We recently chatted with Filip Lievens about his article "Assessing Personality–Situation Interplay in Personnel Selection: Toward More Integration into Personality Research", which is featured as a target article in the special issue of EJP on integration of personality pathology and beyond. Filip is professor at the Department of Personnel Management and Work and Organizational Psychology at Ghent University.
Read more about Filip's view on the article, the current state of the field, and possible future directions below.
Q: Hi Filip, can you tell us a bit about your article? How did you come up with the idea? What was the process like?
I gave keynotes in which I presented an early version of the article at the European Personality Conference in Lausanne, and at the American Psychological Science Conference in Chicago. People from both the selection domain and the personality domain reacted enthusiastically to my talk and some encouraged me to submit it as a target article to the European Journal of Personality. I then proposed the idea to the editors.
Q: You already mentioned the special issue of EJP that is about the integration of personality psychology both within the field and in conjunction with other disciplines, in which your article is featured. Why do you think this is such an important topic?
Both of these fields (the personality domain and the personnel selection domain) have evolved relatively independently from each other. However, in personnel selection, candidates’ personality is also typically assessed via self-reports, other-reports, interviews, situational judgment tests, and assessment center exercises. Whereas personal selection relied on developments in the personality domain in the past, there is a general sentiment that personality researchers are not always aware of research in the personnel selection domain. That’s why it might be important to connect these domains better. This paper especially highlighted the value of research on situational judgment tests and assessment center exercises. In general, I also feel that there should be much more cross-fertilization among psychology disciplines.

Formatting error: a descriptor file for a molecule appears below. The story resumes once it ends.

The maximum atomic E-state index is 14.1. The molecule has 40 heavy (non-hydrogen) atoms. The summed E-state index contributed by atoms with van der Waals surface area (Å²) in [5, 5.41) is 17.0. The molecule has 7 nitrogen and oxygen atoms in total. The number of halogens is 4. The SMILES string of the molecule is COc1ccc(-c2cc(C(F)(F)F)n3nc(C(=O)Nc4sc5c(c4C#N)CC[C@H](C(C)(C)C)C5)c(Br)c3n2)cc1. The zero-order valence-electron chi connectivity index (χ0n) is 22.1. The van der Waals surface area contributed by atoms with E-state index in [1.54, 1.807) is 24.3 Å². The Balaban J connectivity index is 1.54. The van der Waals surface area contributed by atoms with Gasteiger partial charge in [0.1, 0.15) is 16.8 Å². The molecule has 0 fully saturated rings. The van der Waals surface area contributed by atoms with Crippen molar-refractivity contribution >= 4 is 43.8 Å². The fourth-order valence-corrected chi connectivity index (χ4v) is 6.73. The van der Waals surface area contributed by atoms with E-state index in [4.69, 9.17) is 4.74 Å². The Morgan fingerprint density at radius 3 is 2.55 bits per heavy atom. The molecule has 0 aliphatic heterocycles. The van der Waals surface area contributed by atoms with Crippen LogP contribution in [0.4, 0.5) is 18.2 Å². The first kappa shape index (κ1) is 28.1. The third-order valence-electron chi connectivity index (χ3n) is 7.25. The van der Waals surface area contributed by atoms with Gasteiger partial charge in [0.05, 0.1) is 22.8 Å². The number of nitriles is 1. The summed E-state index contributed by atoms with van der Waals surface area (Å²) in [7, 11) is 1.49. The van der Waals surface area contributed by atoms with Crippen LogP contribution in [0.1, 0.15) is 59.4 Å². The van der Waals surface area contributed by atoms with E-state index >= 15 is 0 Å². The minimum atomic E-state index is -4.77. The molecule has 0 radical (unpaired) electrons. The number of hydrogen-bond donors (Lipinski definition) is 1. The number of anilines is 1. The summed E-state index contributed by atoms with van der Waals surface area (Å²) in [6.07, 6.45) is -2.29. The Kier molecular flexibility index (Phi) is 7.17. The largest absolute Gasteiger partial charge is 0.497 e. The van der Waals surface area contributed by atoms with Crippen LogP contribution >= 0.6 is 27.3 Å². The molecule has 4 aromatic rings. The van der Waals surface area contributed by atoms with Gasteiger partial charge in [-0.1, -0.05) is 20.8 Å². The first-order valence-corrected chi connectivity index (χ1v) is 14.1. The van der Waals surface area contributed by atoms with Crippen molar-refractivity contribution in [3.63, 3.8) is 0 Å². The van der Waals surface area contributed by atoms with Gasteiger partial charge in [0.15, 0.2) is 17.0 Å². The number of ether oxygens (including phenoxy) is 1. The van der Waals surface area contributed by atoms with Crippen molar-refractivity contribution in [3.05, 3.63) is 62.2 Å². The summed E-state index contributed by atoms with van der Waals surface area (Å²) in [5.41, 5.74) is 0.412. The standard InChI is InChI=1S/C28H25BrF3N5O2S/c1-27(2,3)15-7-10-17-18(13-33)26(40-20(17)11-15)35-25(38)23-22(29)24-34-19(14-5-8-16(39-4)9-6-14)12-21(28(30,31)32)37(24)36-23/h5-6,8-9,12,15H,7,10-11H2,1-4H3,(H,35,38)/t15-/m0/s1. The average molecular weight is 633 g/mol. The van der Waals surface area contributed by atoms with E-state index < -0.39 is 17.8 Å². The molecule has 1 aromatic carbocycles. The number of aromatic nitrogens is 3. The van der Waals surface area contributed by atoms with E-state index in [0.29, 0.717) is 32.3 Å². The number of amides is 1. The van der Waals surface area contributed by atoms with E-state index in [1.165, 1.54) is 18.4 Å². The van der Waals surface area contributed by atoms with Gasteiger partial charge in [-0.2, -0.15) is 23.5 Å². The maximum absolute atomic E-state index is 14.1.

Q: We noticed lively discussion regarding your article. Could you describe some particularly interesting reactions to your article?
I was really overwhelmed by the great variety of excellent commentaries that I received on my target article. Apparently, it made people "think" and that is also what I aimed to do. These authors wrote thoughtful, insightful, and open-minded comments. I was also amazed about the number of additional opportunities that they gave for extending my initial ideas and propositions. Two specific issues raised that sparked my interest were the idea of how to measure personality-driven situation experience (i.e., people not only react to situations, but also select the situations they enter and shape them), and how to extend situational judgment tests in a variety ways (nonlinear format, open-ended format, etc.) in various fields (work psychology, clinical psychology, social psychology, etc.).
Q: Were do you think the field of personality psychology is heading in the next years?
This is a question one should ask personality psychology researchers; I come more from the personnel selection domain. However, if you ask about my five cents, I’d say that especially more dynamic concepts/measures of personality hold a lot of potential to provide new answers to old research questions and to tackle new research questions. As one example, the use of tracking devices opens a lot of possibilities to study group dynamics (e.g., in companies, schools, etc.) and the work-life interface.
Q: Do you have any tips or advice for young researchers that wish to contribute to the developing field of personality psychology?
I would not label personality psychology a developing field; it is already a mature field. In my opinion, advancing research on the Dark personality traits (e.g., narcissism, Machiavellism) would be helpful both from a conceptual and practical point of view. In my field of personnel selection, screening out "bad apples" and derailers right from the start is of paramount importance. If one considers the need to identify possible terrorists for example, the same is true for the society at large. So, I believe we need to diversify and improve our measures of Dark personality traits.
Q: Thank you for the chat, Filip!
To read the companion piece of this interview with Anna Baumert, author of the other target article for the special issue of EJP, click here.